The Fund for Investigative Journalism

Supporting investigative reporting projects around the world

  • Next Deadline: Feb. 4, 2019 (11:59 pm Eastern)

  • Rebuilding from Nepal quake hampered by sluggish funding

    Lucinda Fleeson traveled to Nepal to probe delays in distributing housing grants to residents trying to rebuild after the disastrous 2015 earthquake. In her piece for the Philadelphia Inquirer, Fleeson writes about that only a meager 3 percent of the $936 million promised to residents has been disbursed.

    NiemanReports recently featured her work with journalists in Nepal, who produced multimedia stories and interactive data graphics published on the website of the Center for Investigative Journalism-Nepal. The stories reached tens of thousands of readers and listeners. They were published in the three largest English-language newspapers and the leading English-language weekly. The BBC-Nepali radio service broadcast a series of related-stories throughout the country, where listenership counts more than 2.2 million.

    Photo: Kathmandu Post reporter Roshan Sedhai talks with members of the Tamang community in the hills outside of Kathmandu. (Photo courtesy of Lucinda Fleeson.)

    [Reporting for this project was sponsored by the Reva and David Logan Foundation.]

    Worldwide shortage of surgeons takes massive toll

    The shortage of surgeons leads to more than 17 million deaths worldwide every year. In his book, A Surgeon in the Village, recently published by Beacon Press,Tony Bartelme explores the problem by chronicling an American neurosurgeon’s quest to teach brain surgery in a poor and remote area of Tanzania. The neurosurgeon, Dr. Dilan Ellegala, visited Tanzania in 2006 and was surprised to learn that the country had only three brain surgeons for its entire population of 43 million people. Bartelme’s book documents the unintended consequences of the short-term medical mission model and new ways to reduce the global surgical gap.

    [Reporting for this project was sponsored by the Nicholas B. Ottaway Foundation.]

    Unintended consequences as cities address blight: lead contamination

    In cities like Detroit, demolishing old buildings might help rejuvenate blighted neighborhoods. But doing so has unintended consequences, according to a report by Eilís O’Neill for The Nation. The problem with destroying tens of thousands of old homes is that many are covered in lead paint, and demolition crews risk unleashing clouds of lead dust into the environment — near schools, bus stops, and neighborhoods with young families — and threatening the health of children.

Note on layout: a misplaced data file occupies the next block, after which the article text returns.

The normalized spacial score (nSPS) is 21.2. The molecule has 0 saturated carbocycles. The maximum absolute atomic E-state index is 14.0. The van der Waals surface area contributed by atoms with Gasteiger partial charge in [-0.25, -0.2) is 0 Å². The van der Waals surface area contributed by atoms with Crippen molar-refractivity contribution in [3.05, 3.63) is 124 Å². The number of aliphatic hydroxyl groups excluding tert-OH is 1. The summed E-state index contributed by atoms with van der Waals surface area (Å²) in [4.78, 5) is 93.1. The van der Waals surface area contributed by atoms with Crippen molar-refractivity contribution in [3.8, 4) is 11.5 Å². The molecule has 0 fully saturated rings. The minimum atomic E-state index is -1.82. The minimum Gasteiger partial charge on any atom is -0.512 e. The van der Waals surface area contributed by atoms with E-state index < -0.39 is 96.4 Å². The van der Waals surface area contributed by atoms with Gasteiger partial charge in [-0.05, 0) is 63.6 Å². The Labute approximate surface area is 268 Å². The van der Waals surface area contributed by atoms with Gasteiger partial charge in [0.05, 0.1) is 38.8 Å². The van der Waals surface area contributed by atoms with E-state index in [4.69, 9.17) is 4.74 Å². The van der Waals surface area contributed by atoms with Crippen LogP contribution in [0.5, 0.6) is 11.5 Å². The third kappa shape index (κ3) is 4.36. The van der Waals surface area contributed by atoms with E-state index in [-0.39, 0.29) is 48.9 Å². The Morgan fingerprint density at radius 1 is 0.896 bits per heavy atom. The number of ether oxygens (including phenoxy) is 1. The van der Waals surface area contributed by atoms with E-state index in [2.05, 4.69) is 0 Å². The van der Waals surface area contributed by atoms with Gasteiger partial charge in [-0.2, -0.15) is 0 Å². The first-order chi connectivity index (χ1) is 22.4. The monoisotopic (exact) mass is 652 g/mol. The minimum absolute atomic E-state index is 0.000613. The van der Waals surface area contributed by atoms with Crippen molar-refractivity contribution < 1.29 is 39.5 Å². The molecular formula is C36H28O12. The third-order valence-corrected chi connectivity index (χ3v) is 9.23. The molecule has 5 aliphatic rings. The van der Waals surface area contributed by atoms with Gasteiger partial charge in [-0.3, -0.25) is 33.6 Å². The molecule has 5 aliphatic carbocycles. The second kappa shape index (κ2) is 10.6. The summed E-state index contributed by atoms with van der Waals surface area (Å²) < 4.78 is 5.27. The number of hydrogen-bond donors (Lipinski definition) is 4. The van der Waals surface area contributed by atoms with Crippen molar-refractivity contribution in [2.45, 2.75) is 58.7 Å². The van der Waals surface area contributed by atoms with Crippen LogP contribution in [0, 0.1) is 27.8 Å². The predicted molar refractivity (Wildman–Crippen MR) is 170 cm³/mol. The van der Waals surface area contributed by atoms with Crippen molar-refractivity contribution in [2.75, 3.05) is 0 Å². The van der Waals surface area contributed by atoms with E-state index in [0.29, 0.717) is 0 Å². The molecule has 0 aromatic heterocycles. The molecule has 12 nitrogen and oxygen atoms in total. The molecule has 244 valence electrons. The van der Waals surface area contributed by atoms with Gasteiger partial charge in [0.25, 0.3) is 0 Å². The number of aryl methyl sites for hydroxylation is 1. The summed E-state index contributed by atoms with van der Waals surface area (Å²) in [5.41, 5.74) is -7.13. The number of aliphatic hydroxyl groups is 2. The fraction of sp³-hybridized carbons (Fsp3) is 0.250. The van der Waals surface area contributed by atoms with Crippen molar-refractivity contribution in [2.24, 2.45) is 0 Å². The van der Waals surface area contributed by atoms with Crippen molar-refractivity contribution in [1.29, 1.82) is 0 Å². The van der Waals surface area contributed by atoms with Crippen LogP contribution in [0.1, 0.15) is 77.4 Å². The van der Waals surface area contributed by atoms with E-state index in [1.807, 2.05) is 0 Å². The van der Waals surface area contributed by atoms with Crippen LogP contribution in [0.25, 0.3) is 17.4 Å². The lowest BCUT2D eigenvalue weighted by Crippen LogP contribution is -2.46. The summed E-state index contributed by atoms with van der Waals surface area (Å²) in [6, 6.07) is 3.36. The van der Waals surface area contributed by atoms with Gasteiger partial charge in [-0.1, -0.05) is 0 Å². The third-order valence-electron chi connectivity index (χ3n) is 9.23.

PHOTO: Debris from a demolished home is loaded onto a truck. Detroit’s demolition protocol requires that    dust be sprayed down, which is not occurring in this case.

    [Reporting sponsored by The Park Foundation.]

    Kurds push out Arabs and use intimidation to recruit fighters

    Roy Gutman set out to investigate what appeared to be an ethnically motivated mass expulsion of Arabs in northern Syria from late 2014 through mid-2015 by a Kurdish militia allied with the United States, the People’s Protection Units (YPG). While Gutman could not document any systematic “ethnic cleansing,” he found evidence that the militia, the Syrian branch of the Kurdistan Workers’ Party (PKK), had organized widespread expulsions of Arabs, a war crime under international humanitarian law, and systematically violated the human rights of Kurds and Arabs northern Syria. The expulsions were largely political, undertaken at the behest of the Assad regime, with which the YPG is closely allied.

    A six-month investigation for the Nation shows that the militia has evicted Arabs from their homes under threat of violence starting in 2013 and subsequently has blown up, torched, or bulldozed their homes and villages.

    In addition, Gutman found that the Syrian militia has used whatever means necessary to recruit fighters, even at gunpoint, as it kills political opponents and suppresses the news media.

    Central to Gutman’s reporting is the long struggle for Kurdish independence, which has had a long and violent history across Iraq, Turkey, Syria and Iran.

    PHOTO:Ibrahim Abo Omar, 61, a Syrian Arab, describes the eviction of his family from their home in Tel Abyad, Syria, last spring by the Kurdish YPG militia. “They just locked the door. Put the keys in their pocket. They said ‘if you come back, we will slaughter you.’” He and his family — wife Jamila al Hussein Yusuf, 51 and son Ali, 12, are sitting just to the right of him — now live in Akcakale, a Turkish city just across the border from Tel Abyad. (Photo for The Nation by Roy Gutman)

    [Reporting sponsored by the Nicholas B. Ottaway Foundation.]